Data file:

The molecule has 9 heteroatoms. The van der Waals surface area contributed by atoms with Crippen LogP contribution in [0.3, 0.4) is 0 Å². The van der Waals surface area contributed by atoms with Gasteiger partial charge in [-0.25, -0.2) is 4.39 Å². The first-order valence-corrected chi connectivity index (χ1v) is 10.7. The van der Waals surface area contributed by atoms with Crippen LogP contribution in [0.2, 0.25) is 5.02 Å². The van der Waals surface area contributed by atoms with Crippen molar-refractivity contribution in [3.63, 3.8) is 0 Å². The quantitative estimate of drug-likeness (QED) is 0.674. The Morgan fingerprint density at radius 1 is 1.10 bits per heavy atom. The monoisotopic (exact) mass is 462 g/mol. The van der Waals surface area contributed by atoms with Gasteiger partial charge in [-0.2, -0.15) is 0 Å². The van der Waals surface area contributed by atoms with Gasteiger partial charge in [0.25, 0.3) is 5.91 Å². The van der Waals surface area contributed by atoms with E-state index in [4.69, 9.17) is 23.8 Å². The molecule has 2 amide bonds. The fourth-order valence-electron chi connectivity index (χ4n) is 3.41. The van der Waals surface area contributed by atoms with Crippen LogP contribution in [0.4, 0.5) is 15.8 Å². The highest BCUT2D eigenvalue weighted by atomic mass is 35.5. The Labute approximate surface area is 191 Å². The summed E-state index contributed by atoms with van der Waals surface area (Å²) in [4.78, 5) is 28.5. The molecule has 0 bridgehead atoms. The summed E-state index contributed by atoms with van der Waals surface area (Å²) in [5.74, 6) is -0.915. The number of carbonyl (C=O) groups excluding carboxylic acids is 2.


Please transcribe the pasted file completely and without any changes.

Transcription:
The molecule has 9 heteroatoms. The van der Waals surface area contributed by atoms with Crippen LogP contribution in [0.3, 0.4) is 0 Å². The van der Waals surface area contributed by atoms with Gasteiger partial charge in [-0.25, -0.2) is 4.39 Å². The first-order valence-corrected chi connectivity index (χ1v) is 10.7. The van der Waals surface area contributed by atoms with Crippen LogP contribution in [0.2, 0.25) is 5.02 Å². The van der Waals surface area contributed by atoms with Crippen molar-refractivity contribution in [3.63, 3.8) is 0 Å². The quantitative estimate of drug-likeness (QED) is 0.674. The Morgan fingerprint density at radius 1 is 1.10 bits per heavy atom. The monoisotopic (exact) mass is 462 g/mol. The van der Waals surface area contributed by atoms with Gasteiger partial charge in [-0.2, -0.15) is 0 Å². The van der Waals surface area contributed by atoms with Gasteiger partial charge in [0.25, 0.3) is 5.91 Å². The van der Waals surface area contributed by atoms with E-state index in [4.69, 9.17) is 23.8 Å². The molecule has 2 amide bonds. The fourth-order valence-electron chi connectivity index (χ4n) is 3.41. The van der Waals surface area contributed by atoms with Crippen LogP contribution in [0.4, 0.5) is 15.8 Å². The highest BCUT2D eigenvalue weighted by atomic mass is 35.5. The Labute approximate surface area is 191 Å². The summed E-state index contributed by atoms with van der Waals surface area (Å²) in [4.78, 5) is 28.5. The molecule has 0 bridgehead atoms. The summed E-state index contributed by atoms with van der Waals surface area (Å²) in [5.74, 6) is -0.915. The number of carbonyl (C=O) groups excluding carboxylic acids is 2.